Unlike the very specific hazard pictograms, such as for example the flame symbol, the meaning of the exclamation mark in GHS CLP is of a more general nature. In short: There are several different hazards indicated by the exclamation mark. Moreover, this pictogram can be replaced by other pictograms. What are the hazards that may be present, what do they have in common and when is the exclamation displayed and when not?
Definition and meaning of the exclamation mark in GHS CLP
The pictogram “Exclamation mark” with the short name GHS07 is described in the CLP Regulation in Annex V, Part 2, 2.3. It is part of the health hazard pictograms and generally only appears in case of minor hazards, accompanied by the signal word “Warning”. The “Exclamation mark” pictogram is also used to denote “Hazardous to the ozone layer”.
“Exclamation mark” can denote the following hazards and hazard categories:
- Acute toxicity 4, oral, dermal and inhalative
- Irritant effect on the skin, category 2
- Serious eye damage, category 2
- Skin sensitisation, categories 1, 1A and 1B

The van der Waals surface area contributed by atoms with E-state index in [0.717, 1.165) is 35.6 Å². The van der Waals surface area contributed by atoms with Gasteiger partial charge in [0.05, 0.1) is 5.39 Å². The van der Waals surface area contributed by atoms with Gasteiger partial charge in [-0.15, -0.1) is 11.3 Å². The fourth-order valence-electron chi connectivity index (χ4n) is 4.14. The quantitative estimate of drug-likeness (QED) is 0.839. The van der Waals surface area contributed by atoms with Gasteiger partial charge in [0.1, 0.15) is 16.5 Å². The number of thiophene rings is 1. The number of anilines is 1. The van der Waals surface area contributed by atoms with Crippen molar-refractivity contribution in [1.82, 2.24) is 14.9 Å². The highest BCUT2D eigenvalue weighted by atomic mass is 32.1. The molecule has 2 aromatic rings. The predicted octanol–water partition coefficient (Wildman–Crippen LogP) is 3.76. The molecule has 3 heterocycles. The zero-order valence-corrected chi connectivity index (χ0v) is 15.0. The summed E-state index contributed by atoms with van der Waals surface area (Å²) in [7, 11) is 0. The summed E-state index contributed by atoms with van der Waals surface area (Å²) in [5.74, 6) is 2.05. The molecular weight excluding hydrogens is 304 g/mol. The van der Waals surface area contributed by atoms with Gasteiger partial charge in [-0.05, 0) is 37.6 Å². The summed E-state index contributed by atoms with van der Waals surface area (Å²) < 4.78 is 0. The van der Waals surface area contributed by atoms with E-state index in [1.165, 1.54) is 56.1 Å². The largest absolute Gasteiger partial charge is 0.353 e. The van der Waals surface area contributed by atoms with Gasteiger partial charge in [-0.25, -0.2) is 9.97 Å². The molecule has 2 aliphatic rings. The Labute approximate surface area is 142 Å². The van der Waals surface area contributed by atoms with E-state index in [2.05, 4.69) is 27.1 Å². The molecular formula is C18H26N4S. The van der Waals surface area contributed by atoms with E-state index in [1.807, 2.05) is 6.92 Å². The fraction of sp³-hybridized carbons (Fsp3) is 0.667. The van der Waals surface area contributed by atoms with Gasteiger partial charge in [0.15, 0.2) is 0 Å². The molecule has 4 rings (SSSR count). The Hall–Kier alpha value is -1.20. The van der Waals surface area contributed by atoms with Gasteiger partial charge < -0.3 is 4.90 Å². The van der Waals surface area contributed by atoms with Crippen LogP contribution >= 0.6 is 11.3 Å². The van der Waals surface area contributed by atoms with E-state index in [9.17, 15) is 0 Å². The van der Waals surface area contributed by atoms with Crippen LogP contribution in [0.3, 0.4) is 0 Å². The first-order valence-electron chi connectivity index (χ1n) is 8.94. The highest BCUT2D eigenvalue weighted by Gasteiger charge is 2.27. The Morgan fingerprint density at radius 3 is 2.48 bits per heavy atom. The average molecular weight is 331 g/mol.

- Specific target organ toxicity (single exposure), category 3 (H335 & H336)
- Hazardous to the ozone layer, category 1
Display rules – when is the exclamation displayed and when not?
According to Article 19 of the CLP Regulation. pictograms are part of labelling. They are also listed in the safety data sheets according the REACH Regulation, Annex II, 2.2 as part of the labelling elements.
Article 26 of the CLP Regulation specifies which pictograms should not be displayed under certain circumstances. The exclamation mark is always displayed for the specified hazard categories, except in one of these three cases:
- Pictogram GHS06 (Skull and crossbones) is displayed.
- Pictogram GHS05 (Corrosivity) is displayed and GHS07 relates to the hazard categories skin or eye irritation.
- Pictogram GHS08 (Health hazard) relates to sensitisation of the respiratory tract and GHS07 relates to sensitisation of the skin, skin and/or eye irritation.